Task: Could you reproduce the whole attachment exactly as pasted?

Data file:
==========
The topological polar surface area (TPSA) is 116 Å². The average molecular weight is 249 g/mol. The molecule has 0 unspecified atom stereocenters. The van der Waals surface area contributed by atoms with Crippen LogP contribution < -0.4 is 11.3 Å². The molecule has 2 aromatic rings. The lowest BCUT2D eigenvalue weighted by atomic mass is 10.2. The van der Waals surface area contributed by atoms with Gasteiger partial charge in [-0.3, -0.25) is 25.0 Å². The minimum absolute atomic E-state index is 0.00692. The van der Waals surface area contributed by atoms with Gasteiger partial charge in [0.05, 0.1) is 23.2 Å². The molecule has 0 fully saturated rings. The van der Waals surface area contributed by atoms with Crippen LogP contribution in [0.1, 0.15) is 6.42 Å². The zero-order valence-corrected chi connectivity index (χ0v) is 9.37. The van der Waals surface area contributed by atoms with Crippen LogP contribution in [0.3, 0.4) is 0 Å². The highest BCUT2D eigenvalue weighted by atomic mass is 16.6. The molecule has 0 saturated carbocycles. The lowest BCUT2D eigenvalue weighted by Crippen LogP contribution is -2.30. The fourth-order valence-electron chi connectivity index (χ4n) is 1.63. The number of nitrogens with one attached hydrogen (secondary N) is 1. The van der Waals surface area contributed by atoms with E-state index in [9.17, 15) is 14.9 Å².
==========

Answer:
The topological polar surface area (TPSA) is 116 Å². The average molecular weight is 249 g/mol. The molecule has 0 unspecified atom stereocenters. The van der Waals surface area contributed by atoms with Crippen LogP contribution < -0.4 is 11.3 Å². The molecule has 2 aromatic rings. The lowest BCUT2D eigenvalue weighted by atomic mass is 10.2. The van der Waals surface area contributed by atoms with Gasteiger partial charge in [-0.3, -0.25) is 25.0 Å². The minimum absolute atomic E-state index is 0.00692. The van der Waals surface area contributed by atoms with Gasteiger partial charge in [0.05, 0.1) is 23.2 Å². The molecule has 0 fully saturated rings. The van der Waals surface area contributed by atoms with Crippen LogP contribution in [0.1, 0.15) is 6.42 Å². The zero-order valence-corrected chi connectivity index (χ0v) is 9.37. The van der Waals surface area contributed by atoms with Crippen LogP contribution in [0.3, 0.4) is 0 Å². The highest BCUT2D eigenvalue weighted by atomic mass is 16.6. The molecule has 0 saturated carbocycles. The lowest BCUT2D eigenvalue weighted by Crippen LogP contribution is -2.30. The fourth-order valence-electron chi connectivity index (χ4n) is 1.63. The number of nitrogens with one attached hydrogen (secondary N) is 1. The van der Waals surface area contributed by atoms with E-state index in [9.17, 15) is 14.9 Å².